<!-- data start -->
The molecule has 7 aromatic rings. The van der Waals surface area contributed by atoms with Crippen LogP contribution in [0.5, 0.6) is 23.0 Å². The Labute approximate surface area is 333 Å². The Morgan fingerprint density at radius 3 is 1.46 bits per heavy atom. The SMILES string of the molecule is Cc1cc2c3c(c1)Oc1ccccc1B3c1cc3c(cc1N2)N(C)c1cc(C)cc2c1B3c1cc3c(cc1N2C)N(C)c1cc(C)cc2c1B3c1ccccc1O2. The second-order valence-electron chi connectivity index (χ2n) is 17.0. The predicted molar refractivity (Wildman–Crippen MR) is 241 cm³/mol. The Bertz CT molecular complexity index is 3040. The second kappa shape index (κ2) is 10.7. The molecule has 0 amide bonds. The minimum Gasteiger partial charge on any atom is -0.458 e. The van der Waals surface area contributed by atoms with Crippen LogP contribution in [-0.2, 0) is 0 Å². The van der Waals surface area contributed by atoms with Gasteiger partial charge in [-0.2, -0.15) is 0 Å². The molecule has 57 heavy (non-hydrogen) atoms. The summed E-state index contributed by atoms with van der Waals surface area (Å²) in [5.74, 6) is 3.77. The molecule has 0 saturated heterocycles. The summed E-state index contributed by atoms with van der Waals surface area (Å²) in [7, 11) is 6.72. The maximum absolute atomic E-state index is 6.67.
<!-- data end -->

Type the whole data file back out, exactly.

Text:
The molecule has 7 aromatic rings. The van der Waals surface area contributed by atoms with Crippen LogP contribution in [0.5, 0.6) is 23.0 Å². The Labute approximate surface area is 333 Å². The Morgan fingerprint density at radius 3 is 1.46 bits per heavy atom. The SMILES string of the molecule is Cc1cc2c3c(c1)Oc1ccccc1B3c1cc3c(cc1N2)N(C)c1cc(C)cc2c1B3c1cc3c(cc1N2C)N(C)c1cc(C)cc2c1B3c1ccccc1O2. The second-order valence-electron chi connectivity index (χ2n) is 17.0. The predicted molar refractivity (Wildman–Crippen MR) is 241 cm³/mol. The Bertz CT molecular complexity index is 3040. The second kappa shape index (κ2) is 10.7. The molecule has 0 amide bonds. The minimum Gasteiger partial charge on any atom is -0.458 e. The van der Waals surface area contributed by atoms with Crippen LogP contribution in [-0.2, 0) is 0 Å². The van der Waals surface area contributed by atoms with Gasteiger partial charge in [-0.2, -0.15) is 0 Å². The molecule has 57 heavy (non-hydrogen) atoms. The summed E-state index contributed by atoms with van der Waals surface area (Å²) in [5.74, 6) is 3.77. The molecule has 0 saturated heterocycles. The summed E-state index contributed by atoms with van der Waals surface area (Å²) in [7, 11) is 6.72. The maximum absolute atomic E-state index is 6.67.